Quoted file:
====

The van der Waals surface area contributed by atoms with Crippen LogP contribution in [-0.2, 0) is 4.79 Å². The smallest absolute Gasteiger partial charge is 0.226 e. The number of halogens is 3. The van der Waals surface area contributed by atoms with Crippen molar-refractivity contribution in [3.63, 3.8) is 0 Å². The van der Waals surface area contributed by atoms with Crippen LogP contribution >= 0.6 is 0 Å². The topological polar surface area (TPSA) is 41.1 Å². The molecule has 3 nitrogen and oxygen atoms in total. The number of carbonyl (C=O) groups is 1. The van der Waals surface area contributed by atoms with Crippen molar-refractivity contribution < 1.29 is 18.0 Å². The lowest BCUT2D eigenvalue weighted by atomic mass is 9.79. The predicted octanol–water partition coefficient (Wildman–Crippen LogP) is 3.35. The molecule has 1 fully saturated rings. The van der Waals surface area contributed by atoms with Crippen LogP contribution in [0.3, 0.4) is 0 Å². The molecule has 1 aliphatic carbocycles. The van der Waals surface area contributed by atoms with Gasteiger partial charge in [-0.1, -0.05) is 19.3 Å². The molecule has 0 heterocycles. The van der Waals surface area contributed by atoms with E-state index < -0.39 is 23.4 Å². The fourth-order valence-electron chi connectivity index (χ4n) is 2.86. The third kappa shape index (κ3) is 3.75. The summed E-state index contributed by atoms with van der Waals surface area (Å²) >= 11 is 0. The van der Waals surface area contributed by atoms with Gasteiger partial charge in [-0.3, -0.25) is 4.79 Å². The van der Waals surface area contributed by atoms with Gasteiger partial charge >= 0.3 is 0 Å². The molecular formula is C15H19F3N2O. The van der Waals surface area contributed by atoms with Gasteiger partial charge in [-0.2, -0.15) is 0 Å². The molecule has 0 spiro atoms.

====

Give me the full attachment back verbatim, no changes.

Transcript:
The van der Waals surface area contributed by atoms with Crippen LogP contribution in [-0.2, 0) is 4.79 Å². The smallest absolute Gasteiger partial charge is 0.226 e. The number of halogens is 3. The van der Waals surface area contributed by atoms with Crippen molar-refractivity contribution in [3.63, 3.8) is 0 Å². The van der Waals surface area contributed by atoms with Crippen LogP contribution >= 0.6 is 0 Å². The topological polar surface area (TPSA) is 41.1 Å². The molecule has 3 nitrogen and oxygen atoms in total. The number of carbonyl (C=O) groups is 1. The van der Waals surface area contributed by atoms with Crippen molar-refractivity contribution < 1.29 is 18.0 Å². The lowest BCUT2D eigenvalue weighted by atomic mass is 9.79. The predicted octanol–water partition coefficient (Wildman–Crippen LogP) is 3.35. The molecule has 1 fully saturated rings. The van der Waals surface area contributed by atoms with Crippen LogP contribution in [0.3, 0.4) is 0 Å². The molecule has 1 aliphatic carbocycles. The van der Waals surface area contributed by atoms with Gasteiger partial charge in [-0.1, -0.05) is 19.3 Å². The molecule has 0 heterocycles. The van der Waals surface area contributed by atoms with E-state index < -0.39 is 23.4 Å². The fourth-order valence-electron chi connectivity index (χ4n) is 2.86. The third kappa shape index (κ3) is 3.75. The summed E-state index contributed by atoms with van der Waals surface area (Å²) >= 11 is 0. The van der Waals surface area contributed by atoms with Gasteiger partial charge in [-0.3, -0.25) is 4.79 Å². The van der Waals surface area contributed by atoms with Gasteiger partial charge >= 0.3 is 0 Å². The molecular formula is C15H19F3N2O. The van der Waals surface area contributed by atoms with Gasteiger partial charge in [-0.2, -0.15) is 0 Å². The molecule has 0 spiro atoms.